In the coming weeks, leading up to the Super Bowl, there will be chips and salsa aplenty. You can treat yourself, and any family or friends, to a salsa combination you almost surely have never had before. Here pecans and chipotles merge for a slow-building heat. This recipe, from Tacos, Tortas, and Tamales by Roberto Santibanez, is said to be ideal for tacos or simple tortas. I think it’s a great chips salsa because of the surprising flavor combination. You’ll dip that chip, have it snap in your mouth, and then wonder just what it is that is now filling your mouth with such substance.
The recipe calls for chipotle mora chiles, pictured above. They are small and purple-red in color. You should be able to find them in a Mexican market. Of course, your chili of choice can be substituted to give you a different flavor experience. If you are Googling, you’ll see some different discussions about chipotles, moras, and chipotle moras. If possible get some professional assistance. The color is the key.
You can make this salsa up to 5 days in advance, refrigerate, and then bring to room temperature before serving.
Yield: 1 cup
- 3 dried chipotle mora chiles [small, purplish-red], whipped clean and stemmed
- ½ cup pecans, coarsely chopped
- 2 tablespoons olive or vegetable oil
- ½ cup finely chopped white onion
- 1 medium garlic clove, finely chopped
- ½ teaspoon kosher salt
Preheat a dry small pan over medium-low heat and toast the chiles, turning them over occasionally, until they have puffed up and blistered in spots, 3 to 5 minutes. Transfer them to a blender along with ½ cup of water.
Preheat the oven to 350⁰F and toast the pecans in one layer on a baking sheet, shaking once or twice, until they are two shades darker and very fragrant, 5 to 8 minutes. Transfer them to a blender. Blend the mixture to form a slightly chunky puree, gradually adding more water if necessary to blend.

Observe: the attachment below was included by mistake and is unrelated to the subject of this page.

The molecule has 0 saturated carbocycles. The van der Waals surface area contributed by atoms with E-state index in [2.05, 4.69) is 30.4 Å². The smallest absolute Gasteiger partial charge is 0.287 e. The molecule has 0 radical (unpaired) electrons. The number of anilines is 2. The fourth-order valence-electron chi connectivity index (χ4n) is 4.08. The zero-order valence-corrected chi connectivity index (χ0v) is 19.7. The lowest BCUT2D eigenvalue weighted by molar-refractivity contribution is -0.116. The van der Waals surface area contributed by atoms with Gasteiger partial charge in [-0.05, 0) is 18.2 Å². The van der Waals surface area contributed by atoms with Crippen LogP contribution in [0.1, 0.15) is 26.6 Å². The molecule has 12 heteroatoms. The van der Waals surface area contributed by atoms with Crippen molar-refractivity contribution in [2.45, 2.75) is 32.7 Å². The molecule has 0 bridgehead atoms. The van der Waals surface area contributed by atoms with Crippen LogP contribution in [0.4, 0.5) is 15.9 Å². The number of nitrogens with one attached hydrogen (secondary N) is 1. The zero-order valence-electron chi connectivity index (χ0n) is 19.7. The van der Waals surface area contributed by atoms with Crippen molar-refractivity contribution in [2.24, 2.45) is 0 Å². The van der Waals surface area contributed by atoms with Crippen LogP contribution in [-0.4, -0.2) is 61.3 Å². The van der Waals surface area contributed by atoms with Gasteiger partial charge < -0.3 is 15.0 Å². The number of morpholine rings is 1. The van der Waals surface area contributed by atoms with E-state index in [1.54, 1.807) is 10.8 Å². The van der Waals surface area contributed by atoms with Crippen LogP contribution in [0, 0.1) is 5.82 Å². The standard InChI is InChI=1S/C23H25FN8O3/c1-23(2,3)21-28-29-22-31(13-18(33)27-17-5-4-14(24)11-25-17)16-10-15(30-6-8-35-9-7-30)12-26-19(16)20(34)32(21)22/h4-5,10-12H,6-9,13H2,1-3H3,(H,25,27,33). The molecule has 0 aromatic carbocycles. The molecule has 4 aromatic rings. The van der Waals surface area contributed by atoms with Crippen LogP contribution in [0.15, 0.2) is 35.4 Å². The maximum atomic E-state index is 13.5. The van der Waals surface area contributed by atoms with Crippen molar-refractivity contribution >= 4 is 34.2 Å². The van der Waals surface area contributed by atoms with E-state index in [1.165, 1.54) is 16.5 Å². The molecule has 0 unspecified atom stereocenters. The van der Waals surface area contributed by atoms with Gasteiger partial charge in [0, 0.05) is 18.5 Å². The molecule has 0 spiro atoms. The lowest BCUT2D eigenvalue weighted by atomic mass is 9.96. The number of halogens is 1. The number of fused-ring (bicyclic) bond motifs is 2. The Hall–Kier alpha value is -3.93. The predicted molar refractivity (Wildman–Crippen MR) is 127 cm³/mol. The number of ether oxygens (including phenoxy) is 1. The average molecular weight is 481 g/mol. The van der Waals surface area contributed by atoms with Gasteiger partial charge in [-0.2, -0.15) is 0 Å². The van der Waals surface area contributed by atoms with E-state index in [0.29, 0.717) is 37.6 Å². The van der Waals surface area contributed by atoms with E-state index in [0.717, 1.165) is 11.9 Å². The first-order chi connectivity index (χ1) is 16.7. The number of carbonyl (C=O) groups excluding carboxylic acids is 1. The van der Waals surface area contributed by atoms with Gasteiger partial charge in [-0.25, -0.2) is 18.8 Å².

Wipe the small pan clean, add the oil and set the pan over medium heat. When the oil shimmers, add the onion and garlic and cook just until the onion is translucent and soft, about 2 minutes. Add the blended mixture to the pan, then pour 1 tablespoon of water into the blender to loosen the remaining puree and pour it into the pan.
Add the salt and let the mixture come to a strong simmer, stirring constantly, then turn off the heat. Let the salsa cool, then season it to taste with more salt.
Source: Tacos, Tortas, and Tamales by Roberto Santibanez
There are times when I just crave the tartness of a green salsa. And many of those times, I’m impatient. I want it NOW. I could seek counseling for my inability to deal with need and want. Or I can pick up a can of tomatillos.
I choose the can. Although you can make salsa from raw tomatillos, I prefer them cooked in some manner before going into the salsa. You can boil or roast them. Either way, with fresh tomatillos you have to peel them, then halve them if you are roasting, and there’s the mess and … There’s that can solution again: already with the leaves off, and already cooked.
All I have to do is not mess up with can opener and spill juice on the counter or floor. My lovely wife Suzen is fastidious about a kitchen free of mess, wet spots and sticky spots. She keeps finding them. I don’t know who puts them there.
This recipe produces a salsa that is tart but not overly so. The avocado adds to the green but of course contributes essential smoothness. This recipe calls for some heat, one serrano chile. Open up your vegetable bin and use what you have, just adjusting the amount depending on the actual type of chiles you have around.
What did I use? One poblano unroasted but washed, quartered and tossed into the blender. I was hotly happy with the results and very happy at my preparation time. I know the recipe says to refrigerate for up to two hours or until ready to use. I was ready then, and the next day the leftovers were even better. [Yes, the tomatillos had contributed some pectin so the next day required just a touch of stirring to loosen it up. That’s your chance to add some additional lemon or lime juice to brighten the flavor if you desire.]
This recipe comes from Fresh Mexico, a delightful book with 100 very authentic, very quick and very, very delicious recipes.
Easy Tomatillo Avocado Salsa
Yield: about two cups
- 8 ounces tomatillos from the can
- 1 avocado, halved, pitted and peeled
- ½ cup [packed] fresh cilantro leaves
- 1 serrano chile
- 1 tablespoon fresh lemon juice
- Salt and freshly ground black pepper
Combine the tomatillos, avocado, cilantro, serrano chile, and lemon juice in a blender and puree until smooth. Season the salsa to taste with salt and pepper.
Refrigerate for up to 2 hours or until ready to use.
Source: Fresh Mexico by Marcela Valladolid